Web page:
Rereading my post over at Shandler Park today, I was struck that it might be useful to look at the outcomes for pitchers last year who started the season off badly. That is, they had a bad April.
But when I started looking at the spreadsheet my first impulse was to take a look at the $1 starters last year, since in my AL and NL leagues this year I’m relying on similar arms and know that I have to manage them well for my teams to do well.
Here are last year’s $1 pitchers with 15 or more starts.
The guys who had good years were generally good all season long, the guys who had bad years were generally crummy all season long. As a group they were a little better in the first half, but the sample is small enough I wouldn’t think too much about that. For sure by June no one was playing Barry Zito, which is what we care about.
So, how about the $10+ Pitcher who got off to a bad start last year. Here are the Bottom 15 from 2013. The Green cells denote those who rank in the bottom 33 percent for the month. The Yellow cells denote those who rank in the top 33 percent for the month.
Selecting for failure among the fairly well regarded, we see that it wasn’t impossible for these pitchers to return to form. In fact, only one of these pitchers, Josh Johnson, lost more than he earned after April 30th.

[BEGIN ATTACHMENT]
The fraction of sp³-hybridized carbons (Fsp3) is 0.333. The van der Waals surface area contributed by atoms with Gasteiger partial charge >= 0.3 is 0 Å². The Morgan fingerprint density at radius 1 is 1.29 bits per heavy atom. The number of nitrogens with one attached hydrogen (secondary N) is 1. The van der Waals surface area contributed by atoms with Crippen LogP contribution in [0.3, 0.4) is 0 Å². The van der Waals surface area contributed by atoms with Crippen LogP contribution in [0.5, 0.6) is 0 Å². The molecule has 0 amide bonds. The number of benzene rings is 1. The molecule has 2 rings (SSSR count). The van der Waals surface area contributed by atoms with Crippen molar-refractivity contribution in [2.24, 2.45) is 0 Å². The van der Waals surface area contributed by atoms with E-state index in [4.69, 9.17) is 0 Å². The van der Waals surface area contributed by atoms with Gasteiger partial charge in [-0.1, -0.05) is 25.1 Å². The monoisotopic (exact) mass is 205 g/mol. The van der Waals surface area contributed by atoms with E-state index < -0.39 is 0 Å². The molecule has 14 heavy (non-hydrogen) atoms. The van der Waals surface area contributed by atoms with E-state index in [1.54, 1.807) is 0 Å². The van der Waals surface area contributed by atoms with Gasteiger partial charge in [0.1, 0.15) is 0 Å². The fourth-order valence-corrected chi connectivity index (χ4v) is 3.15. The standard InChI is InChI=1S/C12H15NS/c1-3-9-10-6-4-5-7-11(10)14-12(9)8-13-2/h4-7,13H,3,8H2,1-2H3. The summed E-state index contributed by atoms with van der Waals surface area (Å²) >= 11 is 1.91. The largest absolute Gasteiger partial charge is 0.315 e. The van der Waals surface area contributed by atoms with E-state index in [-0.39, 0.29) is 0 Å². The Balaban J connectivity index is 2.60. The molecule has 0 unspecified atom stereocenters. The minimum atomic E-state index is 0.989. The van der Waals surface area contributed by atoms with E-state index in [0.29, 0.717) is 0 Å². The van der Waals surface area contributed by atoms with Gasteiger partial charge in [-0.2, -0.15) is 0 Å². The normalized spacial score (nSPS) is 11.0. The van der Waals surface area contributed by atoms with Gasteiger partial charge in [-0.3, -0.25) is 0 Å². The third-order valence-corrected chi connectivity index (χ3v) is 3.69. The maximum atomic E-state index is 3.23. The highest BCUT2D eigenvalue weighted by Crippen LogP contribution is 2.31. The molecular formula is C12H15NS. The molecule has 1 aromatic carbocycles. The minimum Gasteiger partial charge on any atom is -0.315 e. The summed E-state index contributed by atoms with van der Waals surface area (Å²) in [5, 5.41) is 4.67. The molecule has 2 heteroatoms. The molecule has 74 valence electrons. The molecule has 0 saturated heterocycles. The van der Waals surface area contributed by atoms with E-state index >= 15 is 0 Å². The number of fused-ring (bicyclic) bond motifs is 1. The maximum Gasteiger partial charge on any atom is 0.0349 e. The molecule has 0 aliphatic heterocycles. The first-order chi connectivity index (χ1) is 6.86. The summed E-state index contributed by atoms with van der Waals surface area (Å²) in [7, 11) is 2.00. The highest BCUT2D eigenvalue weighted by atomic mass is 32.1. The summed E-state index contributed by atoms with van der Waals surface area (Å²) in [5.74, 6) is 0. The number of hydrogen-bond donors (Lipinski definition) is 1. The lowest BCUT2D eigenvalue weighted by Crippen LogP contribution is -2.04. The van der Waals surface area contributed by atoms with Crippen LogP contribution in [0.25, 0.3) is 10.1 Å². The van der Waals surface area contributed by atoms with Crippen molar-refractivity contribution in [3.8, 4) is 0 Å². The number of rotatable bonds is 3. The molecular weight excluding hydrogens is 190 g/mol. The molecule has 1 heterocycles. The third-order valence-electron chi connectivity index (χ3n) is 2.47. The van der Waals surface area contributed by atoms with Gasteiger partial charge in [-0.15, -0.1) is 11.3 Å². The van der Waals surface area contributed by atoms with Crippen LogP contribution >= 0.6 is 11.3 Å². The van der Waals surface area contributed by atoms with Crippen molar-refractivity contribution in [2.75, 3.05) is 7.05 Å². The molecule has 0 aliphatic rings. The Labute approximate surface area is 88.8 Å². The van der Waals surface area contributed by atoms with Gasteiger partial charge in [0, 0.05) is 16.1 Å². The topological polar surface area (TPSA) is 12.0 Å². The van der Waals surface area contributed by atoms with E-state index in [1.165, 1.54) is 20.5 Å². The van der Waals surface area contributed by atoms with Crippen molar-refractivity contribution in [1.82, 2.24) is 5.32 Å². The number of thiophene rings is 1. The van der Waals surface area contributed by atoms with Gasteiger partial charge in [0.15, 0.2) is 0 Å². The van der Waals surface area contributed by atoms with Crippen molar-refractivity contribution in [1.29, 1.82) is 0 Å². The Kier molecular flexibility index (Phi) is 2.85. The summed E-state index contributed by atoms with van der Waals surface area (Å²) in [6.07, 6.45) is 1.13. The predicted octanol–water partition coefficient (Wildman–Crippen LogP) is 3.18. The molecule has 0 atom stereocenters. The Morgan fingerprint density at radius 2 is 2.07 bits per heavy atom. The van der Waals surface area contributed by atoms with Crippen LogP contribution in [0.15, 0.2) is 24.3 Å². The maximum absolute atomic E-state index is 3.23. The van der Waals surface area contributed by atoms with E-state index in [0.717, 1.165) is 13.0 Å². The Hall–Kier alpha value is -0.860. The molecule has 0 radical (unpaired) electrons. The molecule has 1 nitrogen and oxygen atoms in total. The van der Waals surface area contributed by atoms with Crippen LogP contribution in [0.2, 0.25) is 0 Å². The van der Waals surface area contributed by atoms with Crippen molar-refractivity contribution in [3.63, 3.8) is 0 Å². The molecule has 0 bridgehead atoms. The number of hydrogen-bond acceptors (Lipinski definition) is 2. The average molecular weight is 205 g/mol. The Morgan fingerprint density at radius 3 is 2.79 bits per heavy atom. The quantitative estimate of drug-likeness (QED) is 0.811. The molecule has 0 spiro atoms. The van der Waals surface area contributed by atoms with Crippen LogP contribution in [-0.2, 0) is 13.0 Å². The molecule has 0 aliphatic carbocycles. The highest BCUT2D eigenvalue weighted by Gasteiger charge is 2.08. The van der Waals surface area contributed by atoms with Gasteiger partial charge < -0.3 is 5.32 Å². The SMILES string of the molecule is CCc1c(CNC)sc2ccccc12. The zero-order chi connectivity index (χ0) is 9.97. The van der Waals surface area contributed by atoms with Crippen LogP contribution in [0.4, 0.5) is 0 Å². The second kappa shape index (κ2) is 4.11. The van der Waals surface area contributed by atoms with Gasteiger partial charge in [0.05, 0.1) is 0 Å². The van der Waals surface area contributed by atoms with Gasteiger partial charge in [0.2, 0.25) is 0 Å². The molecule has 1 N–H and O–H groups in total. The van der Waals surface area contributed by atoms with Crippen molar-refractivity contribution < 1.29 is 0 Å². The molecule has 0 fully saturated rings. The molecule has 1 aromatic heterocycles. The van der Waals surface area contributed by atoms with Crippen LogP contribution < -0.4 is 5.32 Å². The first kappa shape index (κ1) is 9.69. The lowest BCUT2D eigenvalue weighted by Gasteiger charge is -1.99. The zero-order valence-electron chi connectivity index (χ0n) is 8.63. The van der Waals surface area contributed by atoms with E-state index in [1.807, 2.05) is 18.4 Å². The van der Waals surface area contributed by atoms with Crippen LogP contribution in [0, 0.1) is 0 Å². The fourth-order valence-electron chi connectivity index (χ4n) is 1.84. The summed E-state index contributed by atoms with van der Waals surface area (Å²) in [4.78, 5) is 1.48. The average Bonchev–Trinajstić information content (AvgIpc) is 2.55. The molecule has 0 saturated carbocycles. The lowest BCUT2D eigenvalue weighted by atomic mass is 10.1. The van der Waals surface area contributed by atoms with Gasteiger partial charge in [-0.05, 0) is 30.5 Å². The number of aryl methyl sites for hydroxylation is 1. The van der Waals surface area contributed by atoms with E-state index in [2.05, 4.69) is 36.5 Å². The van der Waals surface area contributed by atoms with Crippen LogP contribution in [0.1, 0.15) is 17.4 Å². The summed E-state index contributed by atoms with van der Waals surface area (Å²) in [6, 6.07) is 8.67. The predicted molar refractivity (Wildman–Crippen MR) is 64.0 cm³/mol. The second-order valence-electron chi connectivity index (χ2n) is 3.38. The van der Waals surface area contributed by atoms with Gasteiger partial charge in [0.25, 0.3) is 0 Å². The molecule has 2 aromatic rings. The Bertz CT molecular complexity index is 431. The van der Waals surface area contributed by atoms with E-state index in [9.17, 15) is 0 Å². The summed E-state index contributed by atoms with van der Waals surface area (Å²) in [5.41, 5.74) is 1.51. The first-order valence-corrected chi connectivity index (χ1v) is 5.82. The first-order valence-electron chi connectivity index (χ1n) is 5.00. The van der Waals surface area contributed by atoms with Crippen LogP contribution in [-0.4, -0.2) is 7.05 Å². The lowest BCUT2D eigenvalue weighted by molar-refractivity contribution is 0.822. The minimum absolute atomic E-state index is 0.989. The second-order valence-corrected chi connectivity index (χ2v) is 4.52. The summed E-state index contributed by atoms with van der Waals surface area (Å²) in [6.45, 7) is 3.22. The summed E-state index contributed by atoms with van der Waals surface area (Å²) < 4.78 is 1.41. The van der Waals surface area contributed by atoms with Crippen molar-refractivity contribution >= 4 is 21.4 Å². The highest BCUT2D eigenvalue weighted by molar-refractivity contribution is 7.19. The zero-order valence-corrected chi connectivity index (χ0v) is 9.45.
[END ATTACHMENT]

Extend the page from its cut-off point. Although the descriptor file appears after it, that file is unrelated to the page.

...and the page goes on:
Of the hot pitchers in April, only Doug Fister, Justin Verlander and Matt Moore took a big hit. The rest were pretty darn steady, notably earning a collective profit every month but September.
Blue represents > $10 earnings. Yellow represents <-$10 earnings.
There’s a lot of blue here. Good pitchers who get off to solid starts are generally solid.
To summarize, pitchers with solid expectations who get off to a bad start are generally unable to regain expectations, while those who get off to a good start generally beat expectations.
Next we’ll survey the mess of the not-so-desired pitchers.
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